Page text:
More people could be living in “potential death traps” than previously thought after it was revealed a second type of cladding should be removed from towerblocks two years after the Grenfell disaster.
The Ministry of Housing, Communities and Local Government on Thursday slipped out details of how some types of high pressure laminate (HPL) cladding should be stripped from buildings.
Until now, only the type of material that covered Grenfell Tower has been deemed dangerous enough to remove. Ministers recently committed £200 million to the remediation of private sector residential buildings with this aluminium composite material (ACM) cladding.
On Thursday night, Labour accused the government of “a poor attempt at a cover-up” after the new details were not included in a ministerial statement.
It is not known how many buildings have HPL cladding, but a report in The Times has suggested up to 1,700 buildings across the country are covered in combustible non-ACM materials. That would affect almost 200,000 people.
The ministry responded by saying that “no buildings” in the country should have the suspect combinations since they would have failed building regulations. But Labour is demanding the government publishes a full breakdown of blocks boasting HPL as the details have not been made public.
The government’s own report says HPL is popular as it is available in a “wide range of colours and finishes which makes them attractive as a way of bringing colour and different finishes to an external facade”.
In updated guidance published by the ministry, an expert panel concluded that “systems using any type of HPL panels” which are combined with combustible insulation are “very unlikely to adequately resist the spread of fire”.
Building owners who identify these materials on residential buildings over 18m (60ft) in height should take “immediate measures to remediate their system”.
However, one form of HCL cladding that was deemed to meet fire-safety standards was class B (FR) – or fire retardant – a material treated to resist fire spread if it was “properly installed”.
In a written statement, Housing Secretary James Brokenshire highlighted the HCL cladding class which passed the test, rather than the ones which did not.
Brokenshire confirmed “that this system met the relevant pass criteria and that the expert panel is satisfied that this specific system does not present a risk to public safety”, but did not highlight the other types of cladding that were recommended for removal.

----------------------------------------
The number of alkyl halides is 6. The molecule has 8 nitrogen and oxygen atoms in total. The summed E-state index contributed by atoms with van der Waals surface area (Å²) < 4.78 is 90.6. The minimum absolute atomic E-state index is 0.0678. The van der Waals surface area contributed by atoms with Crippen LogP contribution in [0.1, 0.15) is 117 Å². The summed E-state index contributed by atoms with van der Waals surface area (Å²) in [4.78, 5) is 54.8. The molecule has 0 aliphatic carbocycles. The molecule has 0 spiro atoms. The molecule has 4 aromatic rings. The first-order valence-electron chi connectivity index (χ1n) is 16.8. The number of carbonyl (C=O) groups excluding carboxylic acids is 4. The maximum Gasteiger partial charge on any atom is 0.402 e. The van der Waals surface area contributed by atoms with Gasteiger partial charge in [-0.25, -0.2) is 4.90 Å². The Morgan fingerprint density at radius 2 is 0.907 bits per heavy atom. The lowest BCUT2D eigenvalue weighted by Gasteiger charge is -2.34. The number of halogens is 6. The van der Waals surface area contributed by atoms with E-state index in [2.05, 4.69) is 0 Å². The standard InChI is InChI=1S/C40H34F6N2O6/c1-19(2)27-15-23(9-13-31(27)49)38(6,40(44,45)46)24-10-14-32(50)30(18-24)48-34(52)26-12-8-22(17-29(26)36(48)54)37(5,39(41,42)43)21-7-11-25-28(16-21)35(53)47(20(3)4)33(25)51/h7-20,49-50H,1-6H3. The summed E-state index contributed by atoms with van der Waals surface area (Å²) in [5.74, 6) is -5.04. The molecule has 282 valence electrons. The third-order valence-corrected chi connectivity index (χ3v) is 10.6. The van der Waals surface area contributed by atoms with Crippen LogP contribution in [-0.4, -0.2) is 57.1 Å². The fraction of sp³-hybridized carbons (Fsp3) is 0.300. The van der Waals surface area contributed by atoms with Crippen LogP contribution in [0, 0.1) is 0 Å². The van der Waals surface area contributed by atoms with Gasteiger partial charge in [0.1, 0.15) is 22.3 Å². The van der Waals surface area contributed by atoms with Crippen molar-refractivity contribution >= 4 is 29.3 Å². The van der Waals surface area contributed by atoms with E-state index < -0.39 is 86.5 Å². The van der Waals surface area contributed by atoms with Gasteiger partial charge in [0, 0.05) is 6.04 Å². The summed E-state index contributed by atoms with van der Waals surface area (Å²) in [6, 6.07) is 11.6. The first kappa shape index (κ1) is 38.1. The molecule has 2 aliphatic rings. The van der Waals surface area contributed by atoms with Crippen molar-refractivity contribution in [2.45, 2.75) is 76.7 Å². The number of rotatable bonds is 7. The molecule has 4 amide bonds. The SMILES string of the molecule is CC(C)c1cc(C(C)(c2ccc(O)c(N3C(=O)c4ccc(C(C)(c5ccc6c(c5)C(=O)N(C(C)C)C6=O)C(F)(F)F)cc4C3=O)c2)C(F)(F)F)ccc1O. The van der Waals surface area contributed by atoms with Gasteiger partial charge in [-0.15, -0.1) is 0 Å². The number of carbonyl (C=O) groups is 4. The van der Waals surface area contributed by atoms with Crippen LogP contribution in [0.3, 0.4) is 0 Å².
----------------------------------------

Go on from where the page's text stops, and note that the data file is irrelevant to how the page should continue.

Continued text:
In response, Labour’s shadow housing minister Sarah Jones said: “Today’s statement is a poor attempt at a cover-up, highlighting the one combination of cladding and insulation which passed a fire test.
“Worst of all, ministers were made aware of a failed fire test featuring HPL nine months ago and failed to act.”
She added: “The fact that ministers waited until two years after Grenfell to confirm to people that they have been living in potential death traps is a disgrace.”
Lord Porter, the Local Government Association’s building safety spokesman, said delays to the announcement leaves residents facing “another summer of uncertainty over the safety of their homes”.
He said: “Although it is two years since we raised the need to look at HPL with government, five years since an HPL system combined with combustible insulation failed a fire test and 10 years since HPL panels helped spread the fire at Lakanal House where six people died, advice has only just been issued on the level of risk posed by HPL cladding.
“Government needs to give immediate consideration to funding the removal of HPL cladding systems from high-rise residential buildings.”
An MHCLG spokesperson said: “There should be no buildings in this country with this combination of cladding and insulation. Building owners are legally responsible for ensuring the safety of their buildings and need to make sure this is the case.
“They should be well aware of their responsibilities as we issued clear-cut advice in December 2017, reinforced last December, telling them to check that only safe cladding and insulation combinations had been used on their buildings.”
This article originally appeared on HuffPost.